Roving the Red Planet
June 19 2018
Seventy-six million kilometres away on the planet Mars, two robotic rovers have been toiling for years in the name of science. This month has brought success for one them and trouble for the other.
For the older rover, Opportunity, it's bad news. Over the past few weeks a huge dust storm has spread to cover a quarter of the entire planet. Opportunity is solar-powered and is no longer receiving enough sunlight to function, so almost all its systems have been shut down to conserve energy. Hopefully this will enable it to ride out the storm but Martian dust clouds can last for months, making survival very difficult.
A silver lining is that NASA's other rover, along with several space probes orbiting Mars, are well-placed to study this storm and learn a lot about extreme weather on other planets.
If Opportunity does succumb to the storm it will be the end of a spectacularly successful mission. This rover was only designed to last three months on Mars but has been working almost flawlessly for over fiften years.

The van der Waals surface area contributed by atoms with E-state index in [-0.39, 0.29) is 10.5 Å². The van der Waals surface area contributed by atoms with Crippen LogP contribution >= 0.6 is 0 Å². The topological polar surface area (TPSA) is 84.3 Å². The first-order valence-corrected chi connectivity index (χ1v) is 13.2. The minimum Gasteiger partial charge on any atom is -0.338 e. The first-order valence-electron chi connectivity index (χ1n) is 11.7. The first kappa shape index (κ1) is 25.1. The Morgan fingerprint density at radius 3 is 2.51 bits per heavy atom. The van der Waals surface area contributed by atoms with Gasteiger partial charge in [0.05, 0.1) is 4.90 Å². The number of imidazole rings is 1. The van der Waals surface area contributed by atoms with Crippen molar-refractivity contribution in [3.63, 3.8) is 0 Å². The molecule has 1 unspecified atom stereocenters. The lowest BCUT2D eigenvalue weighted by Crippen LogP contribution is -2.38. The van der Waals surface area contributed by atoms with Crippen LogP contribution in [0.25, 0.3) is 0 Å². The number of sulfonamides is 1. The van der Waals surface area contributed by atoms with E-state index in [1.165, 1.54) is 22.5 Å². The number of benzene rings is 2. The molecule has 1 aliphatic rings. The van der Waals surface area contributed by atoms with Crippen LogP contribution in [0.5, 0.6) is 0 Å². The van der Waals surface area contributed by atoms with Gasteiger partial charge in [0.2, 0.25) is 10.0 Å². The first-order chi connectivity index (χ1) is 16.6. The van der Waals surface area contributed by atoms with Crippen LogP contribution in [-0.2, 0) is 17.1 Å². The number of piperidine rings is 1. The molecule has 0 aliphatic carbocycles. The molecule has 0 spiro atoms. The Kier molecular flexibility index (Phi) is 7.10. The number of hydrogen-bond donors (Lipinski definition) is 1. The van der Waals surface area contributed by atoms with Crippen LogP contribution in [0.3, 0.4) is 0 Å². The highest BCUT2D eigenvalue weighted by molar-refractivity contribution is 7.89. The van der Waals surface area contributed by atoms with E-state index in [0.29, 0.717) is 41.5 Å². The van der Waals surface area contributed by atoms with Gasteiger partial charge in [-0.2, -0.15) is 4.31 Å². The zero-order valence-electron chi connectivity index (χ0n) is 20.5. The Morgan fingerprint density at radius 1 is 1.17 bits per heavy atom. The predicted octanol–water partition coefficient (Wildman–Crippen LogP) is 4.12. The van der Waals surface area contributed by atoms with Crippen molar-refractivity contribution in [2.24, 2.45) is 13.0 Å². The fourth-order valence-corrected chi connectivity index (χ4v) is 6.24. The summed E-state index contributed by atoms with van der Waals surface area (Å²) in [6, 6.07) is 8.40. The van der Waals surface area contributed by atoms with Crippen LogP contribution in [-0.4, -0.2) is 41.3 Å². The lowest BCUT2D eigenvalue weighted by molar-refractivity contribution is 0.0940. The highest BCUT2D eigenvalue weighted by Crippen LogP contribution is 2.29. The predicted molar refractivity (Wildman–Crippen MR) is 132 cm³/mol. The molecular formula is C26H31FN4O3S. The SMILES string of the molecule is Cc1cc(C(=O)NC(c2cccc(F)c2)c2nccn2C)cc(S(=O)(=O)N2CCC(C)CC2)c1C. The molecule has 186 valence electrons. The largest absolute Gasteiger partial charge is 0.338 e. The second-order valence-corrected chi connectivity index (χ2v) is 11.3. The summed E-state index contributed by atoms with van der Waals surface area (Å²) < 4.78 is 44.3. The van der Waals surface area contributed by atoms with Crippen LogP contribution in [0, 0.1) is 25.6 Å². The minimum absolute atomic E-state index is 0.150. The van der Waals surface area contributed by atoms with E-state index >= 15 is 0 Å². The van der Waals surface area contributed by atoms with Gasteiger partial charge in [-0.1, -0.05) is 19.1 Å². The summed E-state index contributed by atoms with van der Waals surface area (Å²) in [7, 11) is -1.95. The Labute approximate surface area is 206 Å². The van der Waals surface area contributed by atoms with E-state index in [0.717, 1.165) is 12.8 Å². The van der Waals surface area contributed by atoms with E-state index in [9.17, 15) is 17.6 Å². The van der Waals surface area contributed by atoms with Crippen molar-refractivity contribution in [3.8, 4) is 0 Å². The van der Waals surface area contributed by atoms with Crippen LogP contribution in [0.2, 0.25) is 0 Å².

The other rover, Curiosity, is not affected by the storm and is having a much better time. In one of its most significant discoveries since landing there in 2012, Curiosity has found clear evidence of organic molecules on Mars. This doesn't necessarily indicate life but organics are important building blocks of life as we know it. This discovery will keep scientists excited and busy for a long time.
Mars is currently in a good position to be seen from New Zealand in the evening. A striking deep red colour, it rises in the east at about 8:30 pm and will rise a little earlier each night in the coming weeks.
Speaking of Jupiter, last month we talked about the possible termination of the Juno mission. NASA has since announced that Juno is safe and the mission has been extended for three years.
Let's hope for similar good news from Mars and our stoic robo-friend Opportunity.